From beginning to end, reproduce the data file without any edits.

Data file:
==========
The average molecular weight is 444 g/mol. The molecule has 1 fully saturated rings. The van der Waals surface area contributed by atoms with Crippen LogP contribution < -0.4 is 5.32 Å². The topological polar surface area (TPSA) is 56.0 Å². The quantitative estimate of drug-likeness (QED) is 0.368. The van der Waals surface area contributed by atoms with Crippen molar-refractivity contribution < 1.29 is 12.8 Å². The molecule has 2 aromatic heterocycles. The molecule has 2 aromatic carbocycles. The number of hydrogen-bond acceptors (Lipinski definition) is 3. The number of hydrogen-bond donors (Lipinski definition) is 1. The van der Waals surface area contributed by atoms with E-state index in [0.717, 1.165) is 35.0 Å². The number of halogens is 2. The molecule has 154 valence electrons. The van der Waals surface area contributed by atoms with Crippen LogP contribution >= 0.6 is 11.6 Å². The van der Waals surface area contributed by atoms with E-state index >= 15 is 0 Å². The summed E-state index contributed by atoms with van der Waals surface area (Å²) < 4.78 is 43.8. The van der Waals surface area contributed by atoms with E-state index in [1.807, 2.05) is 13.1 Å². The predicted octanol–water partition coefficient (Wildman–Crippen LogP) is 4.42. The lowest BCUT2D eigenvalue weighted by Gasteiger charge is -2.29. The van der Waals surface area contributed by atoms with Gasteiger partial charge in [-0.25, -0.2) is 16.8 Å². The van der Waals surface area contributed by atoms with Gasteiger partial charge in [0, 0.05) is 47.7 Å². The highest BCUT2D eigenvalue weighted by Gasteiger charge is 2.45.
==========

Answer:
The average molecular weight is 444 g/mol. The molecule has 1 fully saturated rings. The van der Waals surface area contributed by atoms with Crippen LogP contribution < -0.4 is 5.32 Å². The topological polar surface area (TPSA) is 56.0 Å². The quantitative estimate of drug-likeness (QED) is 0.368. The van der Waals surface area contributed by atoms with Crippen molar-refractivity contribution < 1.29 is 12.8 Å². The molecule has 2 aromatic heterocycles. The molecule has 2 aromatic carbocycles. The number of hydrogen-bond acceptors (Lipinski definition) is 3. The number of hydrogen-bond donors (Lipinski definition) is 1. The van der Waals surface area contributed by atoms with E-state index in [0.717, 1.165) is 35.0 Å². The number of halogens is 2. The molecule has 154 valence electrons. The van der Waals surface area contributed by atoms with Crippen LogP contribution >= 0.6 is 11.6 Å². The van der Waals surface area contributed by atoms with E-state index >= 15 is 0 Å². The summed E-state index contributed by atoms with van der Waals surface area (Å²) < 4.78 is 43.8. The van der Waals surface area contributed by atoms with E-state index in [1.807, 2.05) is 13.1 Å². The predicted octanol–water partition coefficient (Wildman–Crippen LogP) is 4.42. The lowest BCUT2D eigenvalue weighted by Gasteiger charge is -2.29. The van der Waals surface area contributed by atoms with Gasteiger partial charge in [-0.25, -0.2) is 16.8 Å². The van der Waals surface area contributed by atoms with Gasteiger partial charge in [0, 0.05) is 47.7 Å². The highest BCUT2D eigenvalue weighted by Gasteiger charge is 2.45.